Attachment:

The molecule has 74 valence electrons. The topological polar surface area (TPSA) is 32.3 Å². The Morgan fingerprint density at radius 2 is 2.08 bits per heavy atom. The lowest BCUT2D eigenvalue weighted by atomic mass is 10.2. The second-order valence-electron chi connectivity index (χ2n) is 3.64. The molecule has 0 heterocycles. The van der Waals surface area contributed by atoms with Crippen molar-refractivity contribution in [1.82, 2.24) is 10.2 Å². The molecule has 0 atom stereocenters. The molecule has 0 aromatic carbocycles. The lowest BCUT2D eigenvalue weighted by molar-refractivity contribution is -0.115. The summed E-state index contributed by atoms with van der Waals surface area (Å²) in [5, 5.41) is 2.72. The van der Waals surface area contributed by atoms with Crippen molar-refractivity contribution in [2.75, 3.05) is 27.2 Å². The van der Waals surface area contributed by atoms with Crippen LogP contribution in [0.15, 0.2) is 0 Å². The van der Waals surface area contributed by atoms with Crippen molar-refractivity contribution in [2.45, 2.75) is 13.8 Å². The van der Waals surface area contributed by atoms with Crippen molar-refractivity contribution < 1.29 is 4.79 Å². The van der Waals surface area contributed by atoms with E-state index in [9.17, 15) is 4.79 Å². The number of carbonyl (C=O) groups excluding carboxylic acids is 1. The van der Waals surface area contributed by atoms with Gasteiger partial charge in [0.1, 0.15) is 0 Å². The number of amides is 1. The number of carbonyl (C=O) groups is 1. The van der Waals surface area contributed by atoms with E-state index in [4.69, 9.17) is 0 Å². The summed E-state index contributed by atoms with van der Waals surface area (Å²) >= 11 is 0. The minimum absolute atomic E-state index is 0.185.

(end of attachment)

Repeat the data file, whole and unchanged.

The molecule has 74 valence electrons. The topological polar surface area (TPSA) is 32.3 Å². The Morgan fingerprint density at radius 2 is 2.08 bits per heavy atom. The lowest BCUT2D eigenvalue weighted by atomic mass is 10.2. The second-order valence-electron chi connectivity index (χ2n) is 3.64. The molecule has 0 heterocycles. The van der Waals surface area contributed by atoms with Crippen molar-refractivity contribution in [1.82, 2.24) is 10.2 Å². The molecule has 0 atom stereocenters. The molecule has 0 aromatic carbocycles. The lowest BCUT2D eigenvalue weighted by molar-refractivity contribution is -0.115. The summed E-state index contributed by atoms with van der Waals surface area (Å²) in [5, 5.41) is 2.72. The van der Waals surface area contributed by atoms with Crippen molar-refractivity contribution in [2.75, 3.05) is 27.2 Å². The van der Waals surface area contributed by atoms with Crippen LogP contribution in [0.15, 0.2) is 0 Å². The van der Waals surface area contributed by atoms with Crippen molar-refractivity contribution in [2.45, 2.75) is 13.8 Å². The van der Waals surface area contributed by atoms with Crippen molar-refractivity contribution < 1.29 is 4.79 Å². The van der Waals surface area contributed by atoms with E-state index in [9.17, 15) is 4.79 Å². The number of carbonyl (C=O) groups excluding carboxylic acids is 1. The van der Waals surface area contributed by atoms with Gasteiger partial charge in [0.1, 0.15) is 0 Å². The number of amides is 1. The number of carbonyl (C=O) groups is 1. The van der Waals surface area contributed by atoms with E-state index in [4.69, 9.17) is 0 Å². The summed E-state index contributed by atoms with van der Waals surface area (Å²) >= 11 is 0. The minimum absolute atomic E-state index is 0.185.